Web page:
Supervisor Susan Leal, who authored the Mission moratorium, clearly knew that Teng's moratorium, which applies only to bars and restaurants and (bizarrely) not to liquor stores, was oddly constructed.
"This is a restaurant town," Leal said back on Sept. 9. "And I know that many residents, including residents of the Inner Sunset, like to have a wide variety of eating establishments to choose from."
She added: "I think that if you are seriously going to crack down on sales of alcohol in an area, you should definitely include off-sale liquor stores and corner stores."
But that's as far as Leal went.
In two subsequent votes, Leal joined Teng to help pass the ill-conceived Sunset measure.
Newly elected Supervisor Leland Yee also appeared to recognize the contradictions inherent in Teng's Sunset liquor proposal.
When Teng cited above-average crime rates in the Inner Sunset in support of the liquor license moratorium, Yee correctly pointed out that police had not been able to draw any causal relationship between liquor sales and crime in the neighborhood.
"I was concerned that all we were doing was stifling competition," says Yee, who acknowledges that he "went along" with Teng because, well, she lives in the 'hood and he didn't need to pick a fight with her two months after being sworn into office.
Now, the question is whether the supes will compound their errors. They will if -- in the absence of some rational connection to criminal conduct -- they continue to grant and extend liquor license moratoriums that are little more than welfare for existing alcohol purveyors.
Supervisor Leslie Katz has already proposed extending the Inner Mission liquor license moratorium to her Bernal Heights neighborhood. Hearings on that silliness could open as soon as next month.
And Teng has a second moratorium working, this one for the villagelike West Portal neighborhood, where merchants are divided on the wisdom of the proposal. There is one sign of rationality on the moratorium front: Teng had arranged for the board to vote on the West Portal proposal March 3, but withdrew it, saying she'd discovered some dissent.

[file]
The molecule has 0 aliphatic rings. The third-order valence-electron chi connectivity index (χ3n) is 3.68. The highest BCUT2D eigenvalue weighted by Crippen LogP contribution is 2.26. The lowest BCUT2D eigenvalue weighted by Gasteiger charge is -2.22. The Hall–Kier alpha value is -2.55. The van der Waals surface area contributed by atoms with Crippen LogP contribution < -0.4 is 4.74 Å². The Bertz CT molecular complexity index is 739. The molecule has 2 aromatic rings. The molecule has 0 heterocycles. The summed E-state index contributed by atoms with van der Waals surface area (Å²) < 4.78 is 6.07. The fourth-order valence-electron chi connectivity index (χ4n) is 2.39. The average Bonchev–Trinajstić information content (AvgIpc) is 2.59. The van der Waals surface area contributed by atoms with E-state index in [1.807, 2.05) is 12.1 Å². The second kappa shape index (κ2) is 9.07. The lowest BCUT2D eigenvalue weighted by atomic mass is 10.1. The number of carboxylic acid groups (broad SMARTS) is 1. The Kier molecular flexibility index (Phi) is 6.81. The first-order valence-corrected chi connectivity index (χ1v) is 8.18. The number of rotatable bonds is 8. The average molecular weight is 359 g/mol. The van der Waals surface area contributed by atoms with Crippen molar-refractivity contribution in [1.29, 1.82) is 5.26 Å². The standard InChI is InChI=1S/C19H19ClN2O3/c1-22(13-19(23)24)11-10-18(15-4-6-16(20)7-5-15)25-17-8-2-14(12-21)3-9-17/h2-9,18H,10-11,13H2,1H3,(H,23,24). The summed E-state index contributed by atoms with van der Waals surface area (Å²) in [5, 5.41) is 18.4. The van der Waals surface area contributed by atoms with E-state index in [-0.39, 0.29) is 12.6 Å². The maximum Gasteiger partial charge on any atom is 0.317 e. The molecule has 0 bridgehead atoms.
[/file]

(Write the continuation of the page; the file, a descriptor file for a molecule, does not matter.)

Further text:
The reversal of position shows Teng is capable of re-corking the bottle when political conditions call for it. But, her flip-flop also raises a question: Might a six-month moratorium on all Teng initiatives be in order?
That Stupid Sunshine
Mayor Willie Brown used his biweekly press briefing of March 11 to criticize the city's Sunshine Ordinance, which spells out civilians' right to monitor policy-making. He called the ordinance phony and nonsensical, so we asked him if he had a problem with public access to government.
Eyebrows flared in pique, Brown answered this way: "I obviously don't. That's a lousy question, and you know it's a lousy question. Long before you were old enough to be a reporter, I was protecting the rights of free speech."
Awhile later, the mayor got back to the point: "The Sunshine Ordinance does not allow people to candidly engage in dialogue for appropriate discussion purposes where they can appear to be an idiot -- by some people's standards -- or [in the alternative] appear to be seeking a nice comment in one of your newspaper articles or one of your television programs."
"The public doesn't go to your press assignments ... your process by which you determine your editorials. The public doesn't go to any of this."
It took a few moments, but the mayor did eventually come back to the Sunshine Ordinance once again: "That's all so stupid. It is just so stupid. It has nothing to do with access. You know it has nothing to do with access. You know it has nothing to do with revelations of activities and comments that go on in public policy making."
It took us another few minutes to digest that answer. Then, we asked the mayor a second question. What did he think about the University of California Board of Regents and the way it had handled the recent merger of the Stanford and UCSF medical centers (see "Temperature Rising," Page 4)?
And this is what the mayor said: "I would tell you I think that process works perfectly. ... I believe that the process that the university engages in is an appropriate one. I wouldn't change one item of it."
The Board of Regents. That would be the body that was forced last month to acknowledge that back in November it had conducted an illegal, closed-door session focusing on university accounting discrepancies. To be exact, $100 million in accounting discrepancies.
But the mayor, who served as a regent for 15 years, is probably right. It is stupid to be concerned about $100 million snafus created by university accountants. Absolutely idiotic.
George Cothran (gcothran@SFWEEKLY.COM) AND CHUCK FINNIE (CFINNIE@SFWEEKLY.COM) WELCOME TIPS, SUGGESTIONS, INNUENDO, AND COMPLAINTS. THEY CAN BE REACHED AT SF WEEKLY, ATTNo The Grid, 425 Brannan, San Francisco,